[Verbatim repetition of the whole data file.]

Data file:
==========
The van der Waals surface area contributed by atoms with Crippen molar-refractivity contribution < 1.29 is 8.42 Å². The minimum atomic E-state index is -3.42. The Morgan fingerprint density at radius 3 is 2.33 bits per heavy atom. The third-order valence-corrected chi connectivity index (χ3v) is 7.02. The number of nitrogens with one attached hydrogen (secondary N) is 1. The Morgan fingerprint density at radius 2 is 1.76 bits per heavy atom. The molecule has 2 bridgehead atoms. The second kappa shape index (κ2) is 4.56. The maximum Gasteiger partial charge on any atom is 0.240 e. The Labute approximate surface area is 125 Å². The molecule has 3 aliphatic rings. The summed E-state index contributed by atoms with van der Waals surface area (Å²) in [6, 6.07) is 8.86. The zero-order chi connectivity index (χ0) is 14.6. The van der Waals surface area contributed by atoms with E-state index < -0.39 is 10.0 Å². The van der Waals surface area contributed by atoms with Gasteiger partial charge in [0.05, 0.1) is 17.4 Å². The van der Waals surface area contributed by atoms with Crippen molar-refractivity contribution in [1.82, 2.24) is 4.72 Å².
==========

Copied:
The van der Waals surface area contributed by atoms with Crippen molar-refractivity contribution < 1.29 is 8.42 Å². The minimum atomic E-state index is -3.42. The Morgan fingerprint density at radius 3 is 2.33 bits per heavy atom. The third-order valence-corrected chi connectivity index (χ3v) is 7.02. The number of nitrogens with one attached hydrogen (secondary N) is 1. The Morgan fingerprint density at radius 2 is 1.76 bits per heavy atom. The molecule has 2 bridgehead atoms. The second kappa shape index (κ2) is 4.56. The maximum Gasteiger partial charge on any atom is 0.240 e. The Labute approximate surface area is 125 Å². The molecule has 3 aliphatic rings. The summed E-state index contributed by atoms with van der Waals surface area (Å²) in [6, 6.07) is 8.86. The zero-order chi connectivity index (χ0) is 14.6. The van der Waals surface area contributed by atoms with E-state index < -0.39 is 10.0 Å². The van der Waals surface area contributed by atoms with Gasteiger partial charge in [0.05, 0.1) is 17.4 Å². The van der Waals surface area contributed by atoms with Crippen molar-refractivity contribution in [1.82, 2.24) is 4.72 Å².